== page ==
Australian Fine Artist

Advanced Life Painting-3

Advanced Life Painting Workshop with Artist David Chen

Painting from Live Model Alla Prima

We had a little bit of a challenge with this workshop. One was the interesting haircut the model had, which if we were in a position to paint it, could present problems of modelling a very different hairline around the face. The other was that in her reclining pose, the face was pointed away from us, giving most of use the challenge of a foreshortened view from under the chin.

We also had a warm spotlight from a 45° angle across the body giving us shadows on her curves to think about, and the reaction on the skin from a warmer light source.
This method of 45° lighting from above, is called Rembrandt lighting by David. If you look at many of his self portraits, you may notice the lighting in Rembrandt’s paintings look similar to this. A dramatic light source with darker colours or background to pull the face out off the surface.

When lighting like this for your portraits always remember to check the temperature of the night you are using. Bulbs and other lights come in a range of ‘temperatures’. The ideal for artworks is around the 5000K range. this is close to day light or natural light (around mid day). Some lights you may notice are sold as cool white or warm white. these will affect the colours you mix on the palette as well as how you see your model. If you want to have accurate colours, try to make sure you are using as close to neutral lighting as you can, unless you are trying for an effect on purpose.

Here are some of the tips David gave us when critiquing our work at the end of the session:

  • Remember that even when you are painting something round, it is a series of straight lines. Anyone who has done work on computers rendering line art in CAD or Illustrator programs will know that when you look at the un-rendered images it is made up of a lot of little straight lines. The principle here is similar.
  • No matter what background you are looking at, don’t be afraid to modify it to suit the pose of your model.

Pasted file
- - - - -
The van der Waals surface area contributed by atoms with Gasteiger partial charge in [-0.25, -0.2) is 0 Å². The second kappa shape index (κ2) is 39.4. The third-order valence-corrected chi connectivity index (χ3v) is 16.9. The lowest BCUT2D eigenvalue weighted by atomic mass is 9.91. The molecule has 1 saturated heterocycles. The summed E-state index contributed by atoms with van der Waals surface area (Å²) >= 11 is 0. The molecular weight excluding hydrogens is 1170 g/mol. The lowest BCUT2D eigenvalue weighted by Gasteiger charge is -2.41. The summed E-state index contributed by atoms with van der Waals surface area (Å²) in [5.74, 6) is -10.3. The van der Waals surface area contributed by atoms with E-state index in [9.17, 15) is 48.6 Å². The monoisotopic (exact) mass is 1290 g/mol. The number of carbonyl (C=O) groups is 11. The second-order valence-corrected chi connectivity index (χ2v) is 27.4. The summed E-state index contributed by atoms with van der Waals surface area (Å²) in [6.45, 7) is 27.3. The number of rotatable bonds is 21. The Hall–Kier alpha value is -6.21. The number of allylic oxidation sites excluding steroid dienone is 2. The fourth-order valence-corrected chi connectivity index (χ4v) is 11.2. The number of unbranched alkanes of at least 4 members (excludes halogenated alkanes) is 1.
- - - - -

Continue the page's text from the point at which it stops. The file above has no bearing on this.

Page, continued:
• As always – paint in your darkest areas first. Then your lights, these will help determine your mid tones.
  • Remember your lost and found edges. This is an area that I always fall down on as I get excited when I see a really interesting line being created by the model’s pose. No matter how great it looks, don’t be afraid to break that line at some point to prevent it looking too static.
  • Another point which is helping me to paint people better. Don’t look at the subject as say a face, or parts of it like a nose or an ear. It really does cause your stress if you over think it! Look at you subject as a series of colour blocks. One little block at a time and build it up from there. Planes and blocks of colour.
  • Finally don’t try to chase down every little detail of your subject too soon. Less is more. Block in your largest areas of colour. think about your largest planes and then work down to smaller ones. By the time you get to these you may stand back and decide that the painting doesn’t need as much detail as you initially thought, leaving your painting nice and fresh and loose.

So, remember to create softer and harder lines and lose and found lines in your work to keep it dynamic. Also remember to vary your paint strokes to help keep the painting dynamic and ‘moving’.

Personal Note: I am still only painting a few times a month at present due to study demands at university, so I am very happy that these workshops are not only helping with my human figures but spilling over into my other subjects with David’s help.

Below is my effort on the day. Note that much of the white and pink marks in the foreground and some of the cooler marks on the body to define the abdomen  are done by David to show me where to improve. He asked me up in front of the group to see if I knew where to start on the white area, which I accepted. I did about half of it, but got nervous and didn’t go as far with it as I could have, so he kindly stepped in to show me how to be bolder!


David’s workshops are in very high demand and many are booked out in advance, but you can go on to a waiting list as sometimes spaces open up. If you would like to go on the waiting list , you can contact David though his website at:

Please mention you have been referred by Janice Mills.

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